The Girl with the Dragon Tattoo is up for four Academy Awards in addition to Rooney Mara’s nomination for her portrayal of Lisbeth Salander: Cinematography, Film Editing, Sound Mixing, and Sound Editing. It has received numerous other awards and nominations.
This piece, by Megan Kearns, first appeared at Bitch Flicks on January 10, 2012.
|Lisbeth Salander (Rooney Mara) in The Girl with the Dragon Tattoo|
Lisbeth Salander consumes my thoughts. I’ve spent the last year and a half reading, writing, analyzing, debating and discussing the punk hacker. As a huge fan of the books and the original Swedish films, I was NOT excited to see The Girl With the Dragon Tattoo Hollywood remake.
Plagued by sexist marketing that seemed to focus solely on Mikael and depict Lisbeth as a sexpot damsel in distress, I feared Hollywood would wreck one of the most unique female protagonists in pop culture. With trepidation, I watched David Fincher’s take on Stieg Larsson’s epic. While some gender problems arose, I’ve got to admit I was pleasantly surprised. And it all hinges on Rooney Mara’s performance.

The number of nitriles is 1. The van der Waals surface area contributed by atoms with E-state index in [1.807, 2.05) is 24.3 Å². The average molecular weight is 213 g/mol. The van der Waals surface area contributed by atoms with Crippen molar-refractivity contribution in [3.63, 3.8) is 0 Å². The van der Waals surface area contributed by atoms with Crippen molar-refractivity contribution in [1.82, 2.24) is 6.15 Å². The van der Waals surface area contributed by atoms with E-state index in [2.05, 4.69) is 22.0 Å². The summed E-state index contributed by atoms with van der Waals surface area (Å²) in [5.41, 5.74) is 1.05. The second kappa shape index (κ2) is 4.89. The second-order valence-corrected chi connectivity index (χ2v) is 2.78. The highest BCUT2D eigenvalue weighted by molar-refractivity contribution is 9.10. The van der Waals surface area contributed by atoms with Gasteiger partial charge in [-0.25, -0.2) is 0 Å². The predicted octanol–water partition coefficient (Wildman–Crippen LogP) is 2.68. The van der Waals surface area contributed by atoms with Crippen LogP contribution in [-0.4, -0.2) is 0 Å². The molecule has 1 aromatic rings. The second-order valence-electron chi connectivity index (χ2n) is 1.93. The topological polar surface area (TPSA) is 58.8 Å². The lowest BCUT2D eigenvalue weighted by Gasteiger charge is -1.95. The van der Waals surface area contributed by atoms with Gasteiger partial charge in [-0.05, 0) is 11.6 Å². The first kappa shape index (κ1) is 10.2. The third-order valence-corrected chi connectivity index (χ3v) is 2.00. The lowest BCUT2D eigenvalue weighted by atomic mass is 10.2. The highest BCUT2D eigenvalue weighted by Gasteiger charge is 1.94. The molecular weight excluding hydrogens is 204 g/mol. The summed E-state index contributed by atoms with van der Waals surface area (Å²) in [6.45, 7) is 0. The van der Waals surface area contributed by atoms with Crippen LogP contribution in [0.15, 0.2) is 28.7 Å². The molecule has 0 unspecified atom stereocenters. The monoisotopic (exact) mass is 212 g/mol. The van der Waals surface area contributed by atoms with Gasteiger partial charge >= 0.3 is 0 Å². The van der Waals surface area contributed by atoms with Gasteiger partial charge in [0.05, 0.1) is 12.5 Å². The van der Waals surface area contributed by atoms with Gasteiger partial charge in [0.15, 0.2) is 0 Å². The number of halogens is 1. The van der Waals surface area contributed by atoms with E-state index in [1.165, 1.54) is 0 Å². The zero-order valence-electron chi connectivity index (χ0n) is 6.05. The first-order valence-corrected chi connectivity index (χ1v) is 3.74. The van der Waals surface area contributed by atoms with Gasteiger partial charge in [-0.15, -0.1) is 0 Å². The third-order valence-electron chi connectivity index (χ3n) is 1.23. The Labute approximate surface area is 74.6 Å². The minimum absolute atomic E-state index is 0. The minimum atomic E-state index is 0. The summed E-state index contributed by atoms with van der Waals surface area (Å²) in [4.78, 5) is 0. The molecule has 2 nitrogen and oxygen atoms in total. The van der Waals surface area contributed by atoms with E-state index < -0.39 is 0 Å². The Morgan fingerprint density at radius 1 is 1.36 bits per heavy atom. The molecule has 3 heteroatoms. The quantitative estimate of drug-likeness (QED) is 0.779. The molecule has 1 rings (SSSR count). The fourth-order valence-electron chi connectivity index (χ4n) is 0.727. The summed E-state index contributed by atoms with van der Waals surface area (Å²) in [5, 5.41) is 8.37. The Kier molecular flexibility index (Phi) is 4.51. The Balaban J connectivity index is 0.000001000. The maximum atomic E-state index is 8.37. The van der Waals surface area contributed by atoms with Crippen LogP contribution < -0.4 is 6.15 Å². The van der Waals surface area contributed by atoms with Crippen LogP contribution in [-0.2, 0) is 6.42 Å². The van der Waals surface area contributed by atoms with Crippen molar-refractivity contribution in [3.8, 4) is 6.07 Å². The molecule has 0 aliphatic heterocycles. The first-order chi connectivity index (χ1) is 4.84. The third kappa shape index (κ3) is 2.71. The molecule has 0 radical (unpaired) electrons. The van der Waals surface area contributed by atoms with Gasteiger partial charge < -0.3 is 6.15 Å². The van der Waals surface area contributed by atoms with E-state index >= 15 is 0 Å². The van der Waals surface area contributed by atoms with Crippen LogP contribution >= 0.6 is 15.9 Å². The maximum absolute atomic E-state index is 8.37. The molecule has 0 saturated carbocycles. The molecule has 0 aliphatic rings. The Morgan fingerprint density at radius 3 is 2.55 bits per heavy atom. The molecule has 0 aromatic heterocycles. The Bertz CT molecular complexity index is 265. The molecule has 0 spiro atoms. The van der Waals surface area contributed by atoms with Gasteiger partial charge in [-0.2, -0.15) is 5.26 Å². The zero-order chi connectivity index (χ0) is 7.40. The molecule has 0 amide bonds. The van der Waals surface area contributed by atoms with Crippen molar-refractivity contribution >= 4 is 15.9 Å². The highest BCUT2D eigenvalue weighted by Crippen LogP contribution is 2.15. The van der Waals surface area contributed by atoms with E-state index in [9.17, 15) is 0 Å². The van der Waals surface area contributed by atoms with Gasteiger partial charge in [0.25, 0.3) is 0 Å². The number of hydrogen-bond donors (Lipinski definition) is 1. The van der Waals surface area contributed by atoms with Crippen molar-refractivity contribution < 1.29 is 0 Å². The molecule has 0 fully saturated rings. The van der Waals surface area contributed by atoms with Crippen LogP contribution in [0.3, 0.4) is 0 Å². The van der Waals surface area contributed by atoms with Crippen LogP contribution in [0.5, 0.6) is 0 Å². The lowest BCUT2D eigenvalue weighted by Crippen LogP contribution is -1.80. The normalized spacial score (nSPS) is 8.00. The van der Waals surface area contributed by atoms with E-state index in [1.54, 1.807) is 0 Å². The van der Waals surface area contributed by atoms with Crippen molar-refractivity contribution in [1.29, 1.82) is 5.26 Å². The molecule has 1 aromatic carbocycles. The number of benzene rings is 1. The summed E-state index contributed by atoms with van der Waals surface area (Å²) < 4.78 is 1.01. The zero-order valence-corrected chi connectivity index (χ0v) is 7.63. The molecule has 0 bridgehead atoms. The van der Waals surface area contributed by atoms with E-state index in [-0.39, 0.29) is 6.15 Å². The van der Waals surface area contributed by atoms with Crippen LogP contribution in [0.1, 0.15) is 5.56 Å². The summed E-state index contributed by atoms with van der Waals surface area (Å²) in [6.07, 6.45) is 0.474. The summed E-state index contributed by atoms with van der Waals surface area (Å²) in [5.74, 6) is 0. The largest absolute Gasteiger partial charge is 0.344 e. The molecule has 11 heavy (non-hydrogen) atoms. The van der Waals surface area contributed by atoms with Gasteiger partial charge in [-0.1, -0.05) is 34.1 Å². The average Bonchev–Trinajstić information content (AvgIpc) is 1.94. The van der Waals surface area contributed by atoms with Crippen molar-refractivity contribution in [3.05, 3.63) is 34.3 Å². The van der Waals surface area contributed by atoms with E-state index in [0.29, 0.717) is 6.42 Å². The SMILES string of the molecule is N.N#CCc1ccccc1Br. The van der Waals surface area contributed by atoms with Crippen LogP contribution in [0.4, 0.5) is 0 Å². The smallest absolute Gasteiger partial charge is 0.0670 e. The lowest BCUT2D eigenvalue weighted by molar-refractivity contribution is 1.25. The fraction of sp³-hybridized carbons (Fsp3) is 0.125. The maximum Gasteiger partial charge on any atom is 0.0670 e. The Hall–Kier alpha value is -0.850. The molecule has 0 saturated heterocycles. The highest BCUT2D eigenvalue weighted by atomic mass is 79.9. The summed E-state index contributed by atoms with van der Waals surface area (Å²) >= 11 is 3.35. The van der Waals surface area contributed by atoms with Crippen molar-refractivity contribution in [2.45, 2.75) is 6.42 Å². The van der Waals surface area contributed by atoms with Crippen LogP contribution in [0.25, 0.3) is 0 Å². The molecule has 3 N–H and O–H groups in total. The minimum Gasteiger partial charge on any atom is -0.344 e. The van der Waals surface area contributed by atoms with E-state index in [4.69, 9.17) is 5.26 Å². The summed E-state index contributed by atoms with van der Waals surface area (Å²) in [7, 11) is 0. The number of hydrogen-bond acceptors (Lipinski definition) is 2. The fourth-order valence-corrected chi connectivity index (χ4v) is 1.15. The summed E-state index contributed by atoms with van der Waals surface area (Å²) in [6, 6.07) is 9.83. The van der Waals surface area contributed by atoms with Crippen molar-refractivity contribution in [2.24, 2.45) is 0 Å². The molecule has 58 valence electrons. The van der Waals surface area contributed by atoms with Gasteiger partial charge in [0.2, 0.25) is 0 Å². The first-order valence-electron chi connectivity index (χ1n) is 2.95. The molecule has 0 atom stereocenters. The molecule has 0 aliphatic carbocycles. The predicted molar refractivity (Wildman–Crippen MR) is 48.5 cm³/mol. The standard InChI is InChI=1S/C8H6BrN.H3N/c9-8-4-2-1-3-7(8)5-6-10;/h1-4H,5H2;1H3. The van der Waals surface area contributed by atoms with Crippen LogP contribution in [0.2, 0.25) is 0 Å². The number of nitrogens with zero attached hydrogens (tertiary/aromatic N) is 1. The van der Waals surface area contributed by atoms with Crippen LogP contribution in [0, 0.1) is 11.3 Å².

For those who don’t know, The Girl With the Dragon Tattoo, the first part in the global phenomenon of The Millennium Trilogy, features disgraced crusading journalist Mikael Blomkvist (Daniel Craig) and brilliant researcher Lisbeth Salander (Rooney Mara) who unite to solve the mystery of a woman who disappeared 40 years ago. The gritty, tense plot fuses with social commentary on violence against women, sexuality and gender roles.
Do we really need an American remake? Fincher, a notoriously obsessive and detailed filmmaker, creates a gorgeous film evoking a macabre ambiance. Trent Reznor’s eerie and haunting score punctuates each slickly stylized scene perfectly. Phenomenal actors fill the screen: Craig, Robin Wright (who I will watch in absolutely anything), Christopher Plummer, Stellan Skarsgaard, Vanessa Redgrave. While everyone does their best, the remake isn’t quite as compelling as the original. I never really felt invested in any of the characters. Except for Lisbeth. The sole reason to see the film is Mara’s stellar portrayal.